Psalm 84 Reading

Psalm 84:1-12

TO THE CHOIRMASTER: ACCORDING TO THE GITTITH. A PSALM OF THE SONS OF KORAH.
1 How lovely is your dwelling place, O LORD of hosts! 2 My soul longs, yes, faints for the courts of the LORD; my heart and flesh sing for joy to the living God. 3 Even the sparrow finds a home, and the swallow a nest for herself, where she may lay her young, at your altars, O LORD of hosts, my King and my God. 4 Blessed are those who dwell in your house, ever singing your praise! Selah
5 Blessed are those whose strength is in you, in whose heart are the highways to Zion. 6 As they go through the Valley of Baca they make it a place of springs; the early rain also covers it with pools. 7 They go from strength to strength; each one appears before God in Zion. 8 O LORD God of hosts, hear my prayer; give ear, O God of Jacob! Selah
9 Behold our shield, O God; look on the face of your anointed! 10 For a day in your courts is better than a thousand elsewhere. I would rather be a doorkeeper in the house of my God than dwell in the tents of wickedness. 11 For the LORD God is a sun and shield; the LORD bestows favor and honor. No good thing does he withhold from those who walk uprightly. 12 O LORD of hosts, blessed is the one who trusts in you!

A few thoughts for meditation:

1) The psalmist began by expressing his longing to be at the house of the Lord, the temple in Jerusalem. The temple was where Christ was preached through the sacrifices and types. It was also the place of corporate worship, where God’s people would gather together to be in His presence. The psalmist so longs to be with God and his people that that he wishes to be one of the birds who has made a nest on the roof, just so he could always be there. Is this how you think about public worship? Are you eager to return to public worship with your congregation in the presence of God to hear the gospel preached again? And these occasions of public worship are glimpses of what our worship and communion will be like with God forever in heaven.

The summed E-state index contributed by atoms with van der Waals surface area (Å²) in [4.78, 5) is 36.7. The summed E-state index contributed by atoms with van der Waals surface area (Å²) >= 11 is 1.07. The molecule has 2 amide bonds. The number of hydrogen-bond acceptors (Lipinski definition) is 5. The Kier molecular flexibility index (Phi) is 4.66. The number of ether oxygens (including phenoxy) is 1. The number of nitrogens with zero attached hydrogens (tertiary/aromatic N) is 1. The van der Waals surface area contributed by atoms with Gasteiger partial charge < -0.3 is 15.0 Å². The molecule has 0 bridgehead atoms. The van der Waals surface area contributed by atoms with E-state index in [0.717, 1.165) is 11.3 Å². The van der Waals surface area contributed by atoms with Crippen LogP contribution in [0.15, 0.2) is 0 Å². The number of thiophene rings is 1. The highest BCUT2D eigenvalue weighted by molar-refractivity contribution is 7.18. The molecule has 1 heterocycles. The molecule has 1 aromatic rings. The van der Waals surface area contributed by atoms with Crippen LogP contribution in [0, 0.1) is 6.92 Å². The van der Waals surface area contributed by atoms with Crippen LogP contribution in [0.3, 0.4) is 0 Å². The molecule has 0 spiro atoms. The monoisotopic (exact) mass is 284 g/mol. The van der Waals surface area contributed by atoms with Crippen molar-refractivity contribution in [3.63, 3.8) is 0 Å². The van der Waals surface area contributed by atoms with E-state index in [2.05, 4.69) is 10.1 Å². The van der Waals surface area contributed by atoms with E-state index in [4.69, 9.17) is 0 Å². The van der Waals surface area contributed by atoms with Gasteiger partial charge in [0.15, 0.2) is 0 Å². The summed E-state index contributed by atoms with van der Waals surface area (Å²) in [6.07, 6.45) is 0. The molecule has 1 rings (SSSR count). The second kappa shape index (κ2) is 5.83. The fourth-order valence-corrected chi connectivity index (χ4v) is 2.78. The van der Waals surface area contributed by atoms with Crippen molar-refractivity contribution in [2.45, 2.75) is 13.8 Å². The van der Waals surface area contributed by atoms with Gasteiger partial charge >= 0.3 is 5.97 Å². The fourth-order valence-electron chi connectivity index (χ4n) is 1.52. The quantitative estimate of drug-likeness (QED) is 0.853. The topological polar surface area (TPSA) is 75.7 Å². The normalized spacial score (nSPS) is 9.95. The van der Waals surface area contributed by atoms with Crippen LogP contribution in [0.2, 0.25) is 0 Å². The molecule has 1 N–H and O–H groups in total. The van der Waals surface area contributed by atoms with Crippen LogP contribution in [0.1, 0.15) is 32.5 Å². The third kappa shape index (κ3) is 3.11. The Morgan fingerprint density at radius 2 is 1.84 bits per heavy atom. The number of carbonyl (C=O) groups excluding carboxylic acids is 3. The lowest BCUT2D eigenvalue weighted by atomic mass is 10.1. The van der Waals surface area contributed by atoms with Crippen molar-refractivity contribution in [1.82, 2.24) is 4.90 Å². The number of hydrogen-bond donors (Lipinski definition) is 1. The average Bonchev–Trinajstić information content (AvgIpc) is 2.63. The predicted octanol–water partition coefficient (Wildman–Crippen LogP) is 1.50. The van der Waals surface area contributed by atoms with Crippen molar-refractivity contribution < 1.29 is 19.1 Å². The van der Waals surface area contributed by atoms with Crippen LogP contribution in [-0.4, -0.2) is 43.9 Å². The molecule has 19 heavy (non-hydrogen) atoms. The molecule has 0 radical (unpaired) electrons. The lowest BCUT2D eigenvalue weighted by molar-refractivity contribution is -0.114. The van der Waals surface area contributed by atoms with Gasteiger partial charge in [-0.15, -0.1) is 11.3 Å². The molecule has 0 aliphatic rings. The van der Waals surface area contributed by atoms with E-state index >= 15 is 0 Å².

2) The psalmist then zooms the camera back to his present experience. He is going through the “valley of Baca”, literally the “valley of weeping”. It is a place of sorrow and trial. And yet, because his strength is in the Lord and he knows where he is going (vs. 5), the waters from his weeping are transformed into waters that sustain his soul on the rough journey. Instead of dying from weariness and exhaustion, the Lord give “strength to strength” with each step. The Lord sustains him through each moment as he needs it. How often are there times in your life where weeping was great? And yet the Lord sustained you through those times? Do you realize he will do that for the rest of your life through every trial until you reach your final home with him?

3) The psalmist closes by zooming the camera back out again to his destination, the temple where God dwells. And he recounts God’s provision with new images. First God is a “shield” (vs. 9, 11). He protects us from the mortal blows that would kill us. And he is a “sun” (vs. 11), the source of light and heat necessary for life. It seems contradictory at first, that God could both radiate and block at the same time. But in fact, these are complementary. God defends us and sustains us at the same time. He provides us every good thing in the moment we need it (vs. 11). But remember, it is “good” things as God sees them, with his perfect knowledge, wisdom, and plan, not good things as we see them from our limited understanding. For us, it may be hard to see the good of going through the valley of weeping, but if God promises to sustain us through it every step of the way, and eventually bring us to his presence in glory, do we really have any reason to doubt or complain? When we receive each new gift of strength along the way, aren’t we gathering even more reasons to praise him in the congregation?